Upon hearing about the province of Siargao, the first thing that comes to mind is Cloud 9; the beautiful waves that arch to form the shape of the number 9.
Since its discovery, Cloud 9 has become a surfing mecca not just in the Philippines, but for the rest of the world as well.
Surfers from around the world test their mettle on Cloud 9 to find out who is the best among the rest during surfing season. But for the balance-impaired, the word “Surf’s Up!” is not in their vocabulary. So what would a non-surfer do in Siargao?
Like most provinces in the Philippines, the countryside is best explored riding a motorcycle, either by renting one or with a driver. Siargao’s countryside is lined with huts, rice fields, and mountains; no traffic and smog to bog you down.
The wind blowing through your body, the endearing (and sometimes bewildered) look of locals when they see a new face passing by, and the freedom of stopping and going whenever you like all make riding a motorcycle through Siargao’s countryside worthwhile.
Visit the Magpupungko Rock Pool.
One of the main attractions for non-surfers who visit Siargao is the Magpupungko Rock Pool. The pool glimmers with emerald-colored waters and stunning rock formations flanking it. The most prominent feature of the rock pool is the large boulder overlooking the sea. The rock pool’s cool waters are perfect for swimming and lounging around.
Visitors can also climb up the rocks and jump into the waters below as much as they want. There is a beach right next to the rock pool and although it isn’t the main attraction, the beach is a nice place to relax and unwind.
There is a ₱50 fee to enter Magpupungko Rock Pool. The best time to visit is during low-tide. You can rent a motorcycle with driver for ₱500 – ₱550 (depending on your haggling skills and number of passengers) from Dapa, Siargao round trip.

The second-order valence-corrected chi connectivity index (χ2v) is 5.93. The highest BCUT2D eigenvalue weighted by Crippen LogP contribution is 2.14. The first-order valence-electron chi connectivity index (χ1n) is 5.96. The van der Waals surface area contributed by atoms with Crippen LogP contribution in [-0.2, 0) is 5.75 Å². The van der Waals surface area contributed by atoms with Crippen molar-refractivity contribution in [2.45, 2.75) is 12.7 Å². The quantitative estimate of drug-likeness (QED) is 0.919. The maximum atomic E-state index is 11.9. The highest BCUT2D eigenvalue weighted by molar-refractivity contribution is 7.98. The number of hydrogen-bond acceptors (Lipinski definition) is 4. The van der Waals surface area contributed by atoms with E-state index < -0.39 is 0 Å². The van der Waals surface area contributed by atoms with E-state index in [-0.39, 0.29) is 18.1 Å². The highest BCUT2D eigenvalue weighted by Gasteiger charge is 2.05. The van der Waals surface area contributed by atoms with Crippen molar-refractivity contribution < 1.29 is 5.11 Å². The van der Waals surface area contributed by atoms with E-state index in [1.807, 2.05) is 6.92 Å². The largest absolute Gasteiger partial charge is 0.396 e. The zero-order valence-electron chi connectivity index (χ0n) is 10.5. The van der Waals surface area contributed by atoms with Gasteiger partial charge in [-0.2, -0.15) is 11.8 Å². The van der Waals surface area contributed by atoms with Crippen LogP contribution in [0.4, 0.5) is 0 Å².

Go island hopping.
The Philippines has been blessed with many beautiful beaches and Siargao is no exception. Rent a boat for ₱800 to ₱1500 and visit the three islands near General Luna.
Naked Island is just what its moniker states, naked. There are no vegetation, accommodation, celebrities, dogs, cats, disappointment from a Game of Thrones episode, and toilet paper; just you, the sun, the fine white sand, and the clear emerald waters. There’s nothing like doing nothing on an island in the middle of the ocean.
Naked Island is the most ideal destination for beach goers who want to get a tan, or get naked physically (when no one else is around) or metaphysically (when you want to flush all the bad vibes away from your mind).
Daku Island is the biggest island of the three and even has its own barangay. Dozens of boats line the beach waiting to embark on a fishing expedition, while local kids ride the waters on their skim boards. Daku Island dazzles with its fine, white sand, towering coconut trees, and clear blue waters.
You could spend hours lounging on the beach’s powdery, white sand and bathing in its cool, clear waters. Rent a hut for ₱250 or just rest underneath the shade of a coconut tree for free.